Q: How should we understand No. 1183 of the Catechism? It says: “The tabernacle is to be situated in churches in a most worthy place with the greatest honor. The dignity, placing and security of the Eucharistic tabernacle should foster adoration before the Lord really present in the Blessed Sacrament of the altar.” It seems that not everyone agrees on that point. Many new churches have the tabernacle on the side. — S.G., Antigonish, Nova Scotia
A: This theme is also covered in Nos. 314-317 of the General Instruction of the Roman Missal in a section entitled: “The Place for the Reservation of the Most Holy Eucharist”:
“In accordance with the structure of each church and legitimate local customs, the Most Blessed Sacrament should be reserved in a tabernacle in a part of the church that is truly noble, prominent, readily visible, beautifully decorated, and suitable for prayer.
“The one tabernacle should be immovable, be made of solid and inviolable material that is not transparent, and be locked in such a way that the danger of profanation is prevented to the greatest extent possible. Moreover, it is appropriate that, before it is put into liturgical use, it be blessed according to the rite described in the Roman Ritual.
“[315:] It is more in keeping with the meaning of the sign that the tabernacle in which the Most Holy Eucharist is reserved not be on an altar on which Mass is celebrated.
“Consequently, it is preferable that the tabernacle be located, according to the judgment of the Diocesan Bishop:
“a. Either in the sanctuary, apart from the altar of celebration, in a form and place more appropriate, not excluding on an old altar no longer used for celebration (cf. above, no. 303);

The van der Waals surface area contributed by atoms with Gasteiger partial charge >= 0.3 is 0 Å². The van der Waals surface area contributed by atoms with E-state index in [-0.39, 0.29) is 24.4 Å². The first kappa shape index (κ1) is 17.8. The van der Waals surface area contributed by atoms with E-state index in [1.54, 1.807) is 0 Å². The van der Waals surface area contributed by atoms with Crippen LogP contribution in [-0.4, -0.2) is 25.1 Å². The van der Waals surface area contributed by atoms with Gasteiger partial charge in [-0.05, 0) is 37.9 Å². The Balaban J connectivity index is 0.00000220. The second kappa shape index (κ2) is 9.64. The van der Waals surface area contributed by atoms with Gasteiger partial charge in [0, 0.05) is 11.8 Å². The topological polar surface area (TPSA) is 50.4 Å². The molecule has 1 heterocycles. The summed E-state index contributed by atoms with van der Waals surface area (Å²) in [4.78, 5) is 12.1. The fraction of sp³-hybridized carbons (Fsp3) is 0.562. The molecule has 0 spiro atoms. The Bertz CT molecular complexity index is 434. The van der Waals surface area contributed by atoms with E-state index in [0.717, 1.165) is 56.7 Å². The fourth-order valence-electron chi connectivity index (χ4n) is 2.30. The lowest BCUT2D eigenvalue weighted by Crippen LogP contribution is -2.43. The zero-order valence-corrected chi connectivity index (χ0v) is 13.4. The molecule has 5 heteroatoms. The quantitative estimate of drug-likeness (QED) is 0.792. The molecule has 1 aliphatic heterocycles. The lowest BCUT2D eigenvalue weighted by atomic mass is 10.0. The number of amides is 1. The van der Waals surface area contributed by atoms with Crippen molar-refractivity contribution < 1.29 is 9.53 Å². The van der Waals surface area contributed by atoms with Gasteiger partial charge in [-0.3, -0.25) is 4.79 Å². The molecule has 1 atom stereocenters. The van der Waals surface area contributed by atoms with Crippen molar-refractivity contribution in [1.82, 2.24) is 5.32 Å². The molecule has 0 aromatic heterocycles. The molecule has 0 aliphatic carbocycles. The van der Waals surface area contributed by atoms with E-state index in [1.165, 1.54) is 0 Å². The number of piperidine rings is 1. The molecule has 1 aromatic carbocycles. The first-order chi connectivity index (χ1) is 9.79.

“b. Or even in some chapel suitable for the faithful’s private adoration and prayer and which is organically connected to the church and readily visible to the Christian faithful.”
If the Blessed Sacrament is kept in a eucharistic chapel, the tabernacle, or at least the location of the chapel itself, should be visible from the main body of the church. Neither the tabernacle nor the chapel should be hidden away in a corner; even less should it be separated from the main body altogether.
From a pastoral viewpoint, it appears preferable to maintain the presence of the tabernacle within the sanctuary except where the church is frequented by tourists or has a great number of other celebrations such as weddings and funerals.
Although liturgical norms indicate that no particular attention be rendered to the tabernacle during the celebration of a Mass, except at the beginning and end, the clearly visible presence of the tabernacle can contribute to an overall climate of prayer, especially in fostering a respectful before the celebration begins and after it ends.
The local bishop is the competent authority for deciding which option to adopt in each case, as he is best able to weigh the various factors such as the architecture of each building, functionality, and above all the good of souls.
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Follow-up: 1967’s “Musicam Sacram”
Father Peter Schineller, an American Jesuit who has ministered for 18 years in Africa and who has authored a “Handbook on Church Music — for Choirs, Priest and Catholic Faithful,” wrote the following commentary on our response regarding “Musicam Sacram” (Jan. 13):
“1. We are primarily not to sing at or during the Mass, but SING THE MASS — that is, sing the important parts of the Mass in response to the priest. This means that the priority in singing should be the four Acclamations (Alleluia; Holy, Holy, Holy; Acclamation of Faith; and the Great Amen). If there is any singing, these are the first and most important before [the] entrance hymn or Communion hymns (cf. Nos. 7,16,29).
“2. A main focus of the choir is to lead and stir up the voices of all in the congregation. It is not to replace the congregation, not to perform. The choir should be evaluated, not by how well the choir sings, but by how well, how actively, the entire congregation sings (cf. No. 19).
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